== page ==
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       David Baron

      The Ancient Scriptures and the Modern Jew

      Published by Good Press, 2020

       [email protected]

      EAN 4064066439712

       Preface to the Second Edition


       I. The Interregnum and "Afterward"

       II. The "Ichabod" Period and the Return of the Glory of Jehovah

       III. The Silence of God: How it Shall be Broken

       I. In Relation to the Church

       II. In Relation to Israel

       III. In Relation to Christendom

       IV. The Conclusion of the Hallel

       I. A Bird's-Eye View of the Jewish People

       II. The General Conditions of the Jews at the Close of the Nineteenth Century from a Jewish Point of View

       III. The Religious Condition of the Jews and Causes of Jewish Unbelief in Christ, from a Christian Point of View

       IV. Religious Divisions and Sects Among the Jewish People

       V. The Present Attitude of the Jews in the Relation to Christianity

       VI. Anti-Semitism

       VII. Zionism and the Zionist Congress

       VIII. Israel's Mission to the World, and the Church's Mission to Israel

       IX. Anglo-Israelism and the True History of the Ten "Lost" Tribes

       Appendix I.

       Appendix II.

       Appendix III.



       Table of Contents

      THE printing of a second edition of this book within the same year that the first edition was published is a matter of thankfulness to the author, who has received a large number of appreciative letters about it; and it may be regarded as a proof of growing interest in the stupendous question with which it deals.

      The press notices, too, have, on the whole, been favourable. What adverse criticism there has been, has, so far as I know, been directed almost entirely against the expository part of the volume, partly on account of my attitude in relation to the views of a certain school of modern criticism with regard to the Old Testament Scriptures. Some of my reviewers have also expressed regret that the subject of the "Modern Jew," which is so interesting in itself, should not have been treated independently of the Scriptures. But "I believe, and therefore have I spoken." The Jew still remains the most irrefutable witness to the historical character and ​supernatural element of the Scripture narrative, and it is only in the light of the revealed plan, that we can see light, on the very comprehensive and perplexing "Jewish Question," which, apart from Scripture, will for ever remain an enigma beyond solution.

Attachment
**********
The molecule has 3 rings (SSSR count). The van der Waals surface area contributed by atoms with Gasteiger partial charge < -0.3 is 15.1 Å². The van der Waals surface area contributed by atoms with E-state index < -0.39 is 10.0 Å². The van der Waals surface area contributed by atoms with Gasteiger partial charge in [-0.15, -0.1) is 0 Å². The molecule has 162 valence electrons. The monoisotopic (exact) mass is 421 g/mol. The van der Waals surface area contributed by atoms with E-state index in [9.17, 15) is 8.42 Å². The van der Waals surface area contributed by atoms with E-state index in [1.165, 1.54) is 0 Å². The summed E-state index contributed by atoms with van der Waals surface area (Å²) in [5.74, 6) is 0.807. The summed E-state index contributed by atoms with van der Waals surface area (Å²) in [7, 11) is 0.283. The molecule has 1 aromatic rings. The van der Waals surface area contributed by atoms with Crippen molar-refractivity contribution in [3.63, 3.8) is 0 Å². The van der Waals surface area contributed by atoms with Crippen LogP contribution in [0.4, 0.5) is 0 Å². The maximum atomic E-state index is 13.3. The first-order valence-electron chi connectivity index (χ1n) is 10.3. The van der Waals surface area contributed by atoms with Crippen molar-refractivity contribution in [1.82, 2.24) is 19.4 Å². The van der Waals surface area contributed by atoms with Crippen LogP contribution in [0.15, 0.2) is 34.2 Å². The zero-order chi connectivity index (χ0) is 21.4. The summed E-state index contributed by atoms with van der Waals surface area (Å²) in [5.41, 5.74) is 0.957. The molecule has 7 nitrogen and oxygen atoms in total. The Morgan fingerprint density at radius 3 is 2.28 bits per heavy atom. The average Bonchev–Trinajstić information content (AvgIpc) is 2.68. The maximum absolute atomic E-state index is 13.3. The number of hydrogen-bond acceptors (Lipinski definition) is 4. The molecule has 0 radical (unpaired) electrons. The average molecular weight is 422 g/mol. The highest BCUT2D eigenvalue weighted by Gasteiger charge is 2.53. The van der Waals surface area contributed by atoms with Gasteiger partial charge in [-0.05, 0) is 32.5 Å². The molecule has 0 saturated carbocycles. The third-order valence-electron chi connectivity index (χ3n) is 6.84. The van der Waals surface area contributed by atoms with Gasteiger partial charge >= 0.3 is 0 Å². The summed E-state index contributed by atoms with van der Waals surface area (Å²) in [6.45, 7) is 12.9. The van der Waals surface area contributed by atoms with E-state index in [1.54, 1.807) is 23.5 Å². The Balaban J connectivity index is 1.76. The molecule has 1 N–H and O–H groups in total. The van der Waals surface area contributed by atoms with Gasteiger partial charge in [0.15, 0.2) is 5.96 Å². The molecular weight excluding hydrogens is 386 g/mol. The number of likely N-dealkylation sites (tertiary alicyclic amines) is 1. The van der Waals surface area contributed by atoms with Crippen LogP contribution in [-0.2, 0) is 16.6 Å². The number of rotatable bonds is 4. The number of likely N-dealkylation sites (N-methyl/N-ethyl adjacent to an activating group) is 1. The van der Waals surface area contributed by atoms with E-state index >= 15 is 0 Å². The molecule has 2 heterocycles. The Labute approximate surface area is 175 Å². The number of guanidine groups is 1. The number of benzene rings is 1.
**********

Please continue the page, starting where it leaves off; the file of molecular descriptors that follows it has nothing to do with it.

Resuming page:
September 29th 1901.


       Table of Contents

      ONE or two explanations are all that is necessary by way of preface to this work. It will be noticed that it is divided into two parts. The first consists of connected expositions of some of the most striking pro- phetic utterances in the ancient Scriptures. They are in- dependent Bible Studies of very solemn and momentous subjects, but arranged in a continuous and progressive order, showing that the revolving centuries unfold an eternal purpose, and that prophecy was history written in advance, in order, as I said elsewhere, " that in suc- ceeding ages men, by comparing the Divine forecasts in Scripture with the actual condition of things, might learn to know that there is an omniscient God ; one who first makes His counsel known, and then causes all things to work together towards the carrying out, and fulfilment, of that which He declared beforehand, should come to pass."

      I have had no controversial end in view in writing these pages, my aim being simply, by the help of God, to show the harmonies of Scripture, and to unfold His wonderful and gracious purposes as revealed in His holy Word. While so engaged my eyes and heart have been continually lifted up to the God of Israel, not only for light and guidance, but that He would condescend to use this inadequate and unworthy effort, as a means of blessing and spiritual profit to His people.

      It was my intention, had time permitted, to add four or five other expositions to the first part of the volume, but much pressure of other work, in this country and abroad, has prevented my doing so at present.

      In the second part, in which I have embodied material from some of my articles in The Scattered Nation, and from one or two previously published booklets, my aim has been to present from a Christian and Bible stand- point an all-round view of " The Jewish Question " a question which will press itself more and more upon the attention of the nations, and the development of which must be watched with the greatest possible inte- rest by all intelligent observers of the signs of the times, who believe in the words of the Psalmist, that " when the Lord shall rebuild Zion, He shall appear in His glory."

      To those who are themselves " watchmen on the walls of Zion," some of the facts in the second part may be already familiar, but I venture in all modesty to quote the following words of Pascal, as applicable to this part of the book : " Let no one say I have said nothing new. The disposition of my matter is new. In playing tennis two men play with the same ball, but one places it better. It might as truly be said that my words have been used before. And if the same thoughts in a diffe- rent arrangement do not form a different discourse, so neither do the same words in a different arrangement form different thoughts."

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